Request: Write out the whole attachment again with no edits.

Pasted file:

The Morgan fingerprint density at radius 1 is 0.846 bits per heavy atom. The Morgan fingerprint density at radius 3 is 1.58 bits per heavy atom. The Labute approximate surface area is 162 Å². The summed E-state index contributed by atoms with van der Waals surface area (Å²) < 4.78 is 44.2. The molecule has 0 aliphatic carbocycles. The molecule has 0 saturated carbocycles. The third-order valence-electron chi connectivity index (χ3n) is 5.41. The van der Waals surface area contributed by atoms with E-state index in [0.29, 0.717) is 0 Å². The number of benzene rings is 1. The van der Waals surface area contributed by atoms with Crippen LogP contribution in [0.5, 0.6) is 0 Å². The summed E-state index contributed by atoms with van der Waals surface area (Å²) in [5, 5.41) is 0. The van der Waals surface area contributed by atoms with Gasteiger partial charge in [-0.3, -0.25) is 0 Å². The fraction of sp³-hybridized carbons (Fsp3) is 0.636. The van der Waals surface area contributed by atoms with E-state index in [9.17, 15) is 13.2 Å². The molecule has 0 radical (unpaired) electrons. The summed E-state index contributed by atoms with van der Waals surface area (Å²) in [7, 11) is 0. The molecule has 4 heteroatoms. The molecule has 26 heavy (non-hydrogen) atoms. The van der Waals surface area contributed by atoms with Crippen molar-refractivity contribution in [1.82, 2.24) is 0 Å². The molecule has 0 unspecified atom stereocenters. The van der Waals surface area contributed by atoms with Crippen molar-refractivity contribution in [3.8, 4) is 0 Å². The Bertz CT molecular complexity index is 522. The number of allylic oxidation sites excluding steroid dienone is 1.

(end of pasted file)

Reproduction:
The Morgan fingerprint density at radius 1 is 0.846 bits per heavy atom. The Morgan fingerprint density at radius 3 is 1.58 bits per heavy atom. The Labute approximate surface area is 162 Å². The summed E-state index contributed by atoms with van der Waals surface area (Å²) < 4.78 is 44.2. The molecule has 0 aliphatic carbocycles. The molecule has 0 saturated carbocycles. The third-order valence-electron chi connectivity index (χ3n) is 5.41. The van der Waals surface area contributed by atoms with E-state index in [0.29, 0.717) is 0 Å². The number of benzene rings is 1. The van der Waals surface area contributed by atoms with Crippen LogP contribution in [0.5, 0.6) is 0 Å². The summed E-state index contributed by atoms with van der Waals surface area (Å²) in [5, 5.41) is 0. The van der Waals surface area contributed by atoms with Gasteiger partial charge in [-0.3, -0.25) is 0 Å². The fraction of sp³-hybridized carbons (Fsp3) is 0.636. The van der Waals surface area contributed by atoms with E-state index in [9.17, 15) is 13.2 Å². The molecule has 0 radical (unpaired) electrons. The summed E-state index contributed by atoms with van der Waals surface area (Å²) in [7, 11) is 0. The molecule has 4 heteroatoms. The molecule has 26 heavy (non-hydrogen) atoms. The van der Waals surface area contributed by atoms with Crippen molar-refractivity contribution in [1.82, 2.24) is 0 Å². The molecule has 0 unspecified atom stereocenters. The van der Waals surface area contributed by atoms with Crippen molar-refractivity contribution in [3.8, 4) is 0 Å². The Bertz CT molecular complexity index is 522. The number of allylic oxidation sites excluding steroid dienone is 1.